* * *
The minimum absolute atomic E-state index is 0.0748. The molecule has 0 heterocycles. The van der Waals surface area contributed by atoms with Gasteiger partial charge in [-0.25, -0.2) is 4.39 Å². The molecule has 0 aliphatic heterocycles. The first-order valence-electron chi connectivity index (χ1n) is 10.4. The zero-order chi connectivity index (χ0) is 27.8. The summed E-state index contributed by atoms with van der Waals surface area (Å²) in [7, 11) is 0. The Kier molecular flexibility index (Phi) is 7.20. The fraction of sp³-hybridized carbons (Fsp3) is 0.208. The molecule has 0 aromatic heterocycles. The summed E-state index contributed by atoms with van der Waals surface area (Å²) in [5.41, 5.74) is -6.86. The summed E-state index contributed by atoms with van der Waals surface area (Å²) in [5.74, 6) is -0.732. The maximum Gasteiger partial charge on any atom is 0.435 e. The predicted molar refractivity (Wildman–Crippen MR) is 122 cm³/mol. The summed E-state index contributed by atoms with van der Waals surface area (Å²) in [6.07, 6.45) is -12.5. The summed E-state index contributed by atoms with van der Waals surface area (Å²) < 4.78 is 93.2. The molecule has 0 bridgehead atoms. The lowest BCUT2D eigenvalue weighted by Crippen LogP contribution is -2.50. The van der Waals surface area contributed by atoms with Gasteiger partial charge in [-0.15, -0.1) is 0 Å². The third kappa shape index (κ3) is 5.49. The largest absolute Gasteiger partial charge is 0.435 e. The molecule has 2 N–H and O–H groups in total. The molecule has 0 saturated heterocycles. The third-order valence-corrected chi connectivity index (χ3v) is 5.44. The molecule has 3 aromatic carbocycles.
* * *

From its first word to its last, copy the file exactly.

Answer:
The minimum absolute atomic E-state index is 0.0748. The molecule has 0 heterocycles. The van der Waals surface area contributed by atoms with Gasteiger partial charge in [-0.25, -0.2) is 4.39 Å². The molecule has 0 aliphatic heterocycles. The first-order valence-electron chi connectivity index (χ1n) is 10.4. The zero-order chi connectivity index (χ0) is 27.8. The summed E-state index contributed by atoms with van der Waals surface area (Å²) in [7, 11) is 0. The Kier molecular flexibility index (Phi) is 7.20. The fraction of sp³-hybridized carbons (Fsp3) is 0.208. The molecule has 0 aromatic heterocycles. The summed E-state index contributed by atoms with van der Waals surface area (Å²) in [5.41, 5.74) is -6.86. The summed E-state index contributed by atoms with van der Waals surface area (Å²) in [5.74, 6) is -0.732. The maximum Gasteiger partial charge on any atom is 0.435 e. The predicted molar refractivity (Wildman–Crippen MR) is 122 cm³/mol. The summed E-state index contributed by atoms with van der Waals surface area (Å²) in [6.07, 6.45) is -12.5. The summed E-state index contributed by atoms with van der Waals surface area (Å²) < 4.78 is 93.2. The molecule has 0 bridgehead atoms. The lowest BCUT2D eigenvalue weighted by Crippen LogP contribution is -2.50. The van der Waals surface area contributed by atoms with Gasteiger partial charge in [-0.15, -0.1) is 0 Å². The third kappa shape index (κ3) is 5.49. The largest absolute Gasteiger partial charge is 0.435 e. The molecule has 2 N–H and O–H groups in total. The molecule has 0 saturated heterocycles. The third-order valence-corrected chi connectivity index (χ3v) is 5.44. The molecule has 3 aromatic carbocycles.